Thanks for the solution. Your solution is actually the method I was already evaluating, but it transpires that I was lead down the garden path with it! I tested the solution using my own username/password and it returned valid. But I am the logged in user on my machine so to test it with someone else's credentials I asked a colleague to try his username/password on it for me. It then failed to authenticate him. He tried it a few times but it failed every time. I therefore assumed that my solution was only working for myself. I've now tried the code on his machine with my username/password and it authenticates just fine. So he must have been typing his password wrong when I asked him earlier!!!
I guess there is still a problem for me to solve though; I now want to be able to check the verified credentials against a group to ensure that the user is a member of a specific admin group that I will set up and add users to. I will crack on with that.
Thank you everyone for the responses. I was thinking that someone would come along and say "you doofus, you're doing it all wrong!" and then they'd point me in the right direction.
Instead what I've found is there is nothing wrong with my programming and that it's actually not possible to raise events across threads without using some special techniques. The techniques proposed by Adam [Invoke] appear to be what most professionals are proposing as a solution to this problem, hence why I have accepted Adam's solution as the answer to my question.
Here is a good tutorial I found:
Thanks for the response Rahul.
To clarify, there is one background worker thread which runs a loop. The loop iterates through my collection of objects calling the run() method on each one. Each run() method generates some data, and then on each iteration of the loop I am using the background worker's progress changed event to update all of my text boxes. But really what I wanted was for each object to raise its own event that I could subscribe to on my main form and only update the text boxes that are relevant to each objects data.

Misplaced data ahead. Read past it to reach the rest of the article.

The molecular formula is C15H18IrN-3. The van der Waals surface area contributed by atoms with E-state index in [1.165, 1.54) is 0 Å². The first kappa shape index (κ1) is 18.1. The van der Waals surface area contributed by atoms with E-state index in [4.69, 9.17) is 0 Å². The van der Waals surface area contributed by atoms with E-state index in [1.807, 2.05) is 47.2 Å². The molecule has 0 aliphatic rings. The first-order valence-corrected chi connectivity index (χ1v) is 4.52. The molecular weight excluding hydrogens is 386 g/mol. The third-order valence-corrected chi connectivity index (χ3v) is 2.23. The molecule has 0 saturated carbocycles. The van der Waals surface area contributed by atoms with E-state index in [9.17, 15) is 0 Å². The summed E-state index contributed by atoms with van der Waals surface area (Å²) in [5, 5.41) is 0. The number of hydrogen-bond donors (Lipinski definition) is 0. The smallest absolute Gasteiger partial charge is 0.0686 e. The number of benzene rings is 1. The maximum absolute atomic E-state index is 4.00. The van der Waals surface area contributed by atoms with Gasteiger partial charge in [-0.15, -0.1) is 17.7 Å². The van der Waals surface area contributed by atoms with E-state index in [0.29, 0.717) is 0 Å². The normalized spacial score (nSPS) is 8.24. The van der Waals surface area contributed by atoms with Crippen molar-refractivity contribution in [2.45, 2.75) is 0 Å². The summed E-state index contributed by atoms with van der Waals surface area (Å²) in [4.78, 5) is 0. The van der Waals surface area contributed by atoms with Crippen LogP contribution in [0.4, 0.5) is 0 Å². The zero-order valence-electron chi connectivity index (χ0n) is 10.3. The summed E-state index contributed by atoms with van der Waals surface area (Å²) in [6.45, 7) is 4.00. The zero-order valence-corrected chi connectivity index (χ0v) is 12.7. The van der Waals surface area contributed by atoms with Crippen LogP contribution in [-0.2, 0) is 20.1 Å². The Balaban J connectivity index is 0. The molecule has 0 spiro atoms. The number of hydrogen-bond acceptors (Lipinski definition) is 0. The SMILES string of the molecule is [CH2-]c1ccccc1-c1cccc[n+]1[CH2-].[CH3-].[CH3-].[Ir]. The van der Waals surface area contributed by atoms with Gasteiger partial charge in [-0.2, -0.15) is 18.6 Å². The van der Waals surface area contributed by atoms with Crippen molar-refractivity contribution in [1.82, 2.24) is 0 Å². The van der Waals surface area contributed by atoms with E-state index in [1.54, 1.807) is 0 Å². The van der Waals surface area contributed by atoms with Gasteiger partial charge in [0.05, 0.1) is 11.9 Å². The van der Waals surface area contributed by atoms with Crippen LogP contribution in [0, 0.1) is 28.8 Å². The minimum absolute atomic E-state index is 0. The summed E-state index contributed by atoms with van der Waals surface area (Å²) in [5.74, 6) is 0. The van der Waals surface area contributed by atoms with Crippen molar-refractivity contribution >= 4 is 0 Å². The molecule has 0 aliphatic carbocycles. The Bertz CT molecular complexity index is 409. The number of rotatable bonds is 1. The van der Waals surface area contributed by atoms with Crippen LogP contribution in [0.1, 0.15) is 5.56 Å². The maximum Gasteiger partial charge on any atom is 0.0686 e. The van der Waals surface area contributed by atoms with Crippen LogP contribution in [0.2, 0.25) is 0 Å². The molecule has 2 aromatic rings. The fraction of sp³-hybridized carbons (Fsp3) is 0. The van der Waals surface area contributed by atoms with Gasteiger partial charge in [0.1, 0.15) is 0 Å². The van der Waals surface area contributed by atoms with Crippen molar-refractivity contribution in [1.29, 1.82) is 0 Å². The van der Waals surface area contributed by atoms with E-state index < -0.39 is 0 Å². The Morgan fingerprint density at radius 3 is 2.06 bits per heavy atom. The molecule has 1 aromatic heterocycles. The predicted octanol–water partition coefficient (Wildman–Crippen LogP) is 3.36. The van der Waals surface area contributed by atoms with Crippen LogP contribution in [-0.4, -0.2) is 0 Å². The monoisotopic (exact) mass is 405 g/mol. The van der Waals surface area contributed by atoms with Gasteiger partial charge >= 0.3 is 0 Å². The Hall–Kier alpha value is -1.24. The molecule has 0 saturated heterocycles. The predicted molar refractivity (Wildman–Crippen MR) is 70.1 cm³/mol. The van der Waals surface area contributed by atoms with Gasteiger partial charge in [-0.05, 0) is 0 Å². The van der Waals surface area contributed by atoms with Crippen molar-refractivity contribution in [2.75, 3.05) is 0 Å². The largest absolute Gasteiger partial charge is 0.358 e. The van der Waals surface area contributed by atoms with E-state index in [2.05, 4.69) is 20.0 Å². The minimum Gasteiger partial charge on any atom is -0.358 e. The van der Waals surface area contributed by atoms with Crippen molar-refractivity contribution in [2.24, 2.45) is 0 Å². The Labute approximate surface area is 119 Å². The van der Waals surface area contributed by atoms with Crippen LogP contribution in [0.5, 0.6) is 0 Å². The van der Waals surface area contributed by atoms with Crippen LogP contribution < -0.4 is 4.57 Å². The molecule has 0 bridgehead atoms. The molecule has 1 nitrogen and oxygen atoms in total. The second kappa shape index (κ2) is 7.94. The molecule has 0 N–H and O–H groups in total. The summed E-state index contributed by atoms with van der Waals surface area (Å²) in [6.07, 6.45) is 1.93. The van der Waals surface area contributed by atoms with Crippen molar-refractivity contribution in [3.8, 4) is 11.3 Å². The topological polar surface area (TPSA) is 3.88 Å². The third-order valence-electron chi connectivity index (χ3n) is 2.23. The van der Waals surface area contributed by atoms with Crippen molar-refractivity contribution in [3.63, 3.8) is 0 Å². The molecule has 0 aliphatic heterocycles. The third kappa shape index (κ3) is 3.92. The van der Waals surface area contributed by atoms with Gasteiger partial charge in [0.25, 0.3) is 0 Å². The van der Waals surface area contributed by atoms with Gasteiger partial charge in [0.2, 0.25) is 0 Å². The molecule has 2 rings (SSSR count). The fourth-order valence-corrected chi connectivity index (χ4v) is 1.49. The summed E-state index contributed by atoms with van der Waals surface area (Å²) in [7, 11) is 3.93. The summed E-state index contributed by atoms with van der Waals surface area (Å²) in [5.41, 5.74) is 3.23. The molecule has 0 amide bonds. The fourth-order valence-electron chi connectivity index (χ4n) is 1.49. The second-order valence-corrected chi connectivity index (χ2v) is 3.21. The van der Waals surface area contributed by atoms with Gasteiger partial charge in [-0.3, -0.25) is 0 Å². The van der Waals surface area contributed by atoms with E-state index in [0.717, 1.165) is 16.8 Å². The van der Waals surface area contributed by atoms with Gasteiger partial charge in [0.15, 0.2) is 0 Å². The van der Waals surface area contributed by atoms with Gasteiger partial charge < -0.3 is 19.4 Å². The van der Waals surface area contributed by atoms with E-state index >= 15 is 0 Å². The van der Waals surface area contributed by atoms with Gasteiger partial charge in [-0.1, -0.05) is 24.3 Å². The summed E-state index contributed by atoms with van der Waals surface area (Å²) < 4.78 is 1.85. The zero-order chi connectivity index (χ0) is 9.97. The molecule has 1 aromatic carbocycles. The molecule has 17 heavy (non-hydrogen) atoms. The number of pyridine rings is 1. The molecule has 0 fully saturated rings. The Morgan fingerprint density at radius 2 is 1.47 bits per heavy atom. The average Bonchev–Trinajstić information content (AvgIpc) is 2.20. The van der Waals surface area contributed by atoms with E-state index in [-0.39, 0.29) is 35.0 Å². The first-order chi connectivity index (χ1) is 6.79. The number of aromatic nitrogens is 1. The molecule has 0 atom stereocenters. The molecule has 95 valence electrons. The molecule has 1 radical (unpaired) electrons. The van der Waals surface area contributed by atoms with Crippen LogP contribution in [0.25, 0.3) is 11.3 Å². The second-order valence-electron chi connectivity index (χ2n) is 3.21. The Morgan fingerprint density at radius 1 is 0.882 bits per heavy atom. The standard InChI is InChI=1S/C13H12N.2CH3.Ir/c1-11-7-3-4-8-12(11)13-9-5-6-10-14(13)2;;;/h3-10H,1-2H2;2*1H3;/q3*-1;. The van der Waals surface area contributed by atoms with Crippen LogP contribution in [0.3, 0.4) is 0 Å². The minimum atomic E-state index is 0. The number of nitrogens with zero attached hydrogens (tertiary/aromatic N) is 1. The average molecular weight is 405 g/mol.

Is this a bit more clear? It's quite difficult to put across in a clear manner.
That's great - fully understood. Now that you've written the delegate assignment in full I can recognise it and it makes perfect sense to me. It also seems pretty obvious now that you've pointed it out!
Thanks for the link as well I will read that with interest.
All: I found the following reference to give a good overview/use of the various collection types available in C# http://www.dotnetperls.com/collections
Okay, this sounds like it could be the solution for me. In light of your explanation I accept your "dirty code" criticism. The only thing I would say in defense is that use of "legacy software units" clearly doesn't make sense, as you said, but the problem is having the knowledge that it is a legacy software unit in the first place, which I certainly did not have. I have a background in perl which is where my habit of hashtables comes from.
Thanks for the reply I will be looking into your suggestion this afternoon and I'll give it a try!
Thanks Jameel. My confusion is still present because I expected the type of the hashtable value to already be a string, hence no need for a cast.
Hello richcb, thanks for the reply.
So the story behind this hashtable is that I have a text file with some settings in it, like this:
AutoHighLimit = 2E
ModIndex = 2B
AutoLowLimit = 2B
AutoUpdateRange = 10
ModIndexMode = Manual
TestMode = Engineering</pre>
And then I have a function called GetSettings() which iterates through the lines of the text file, first populating the keys with the text value on the far left, and then making the value of that key equal to the text on the other side of the '=' sign, not including the whitespace. So, as an example, after running GetSettings() there will be a key called AutoHighLimit and its value will be "2E".
And that's where the source of my confusion begins. My understanding was that the hashtable already contained string values. Why, then, do I have to cast to a string in the example I gave above? Clearly my understanding is not correct! :)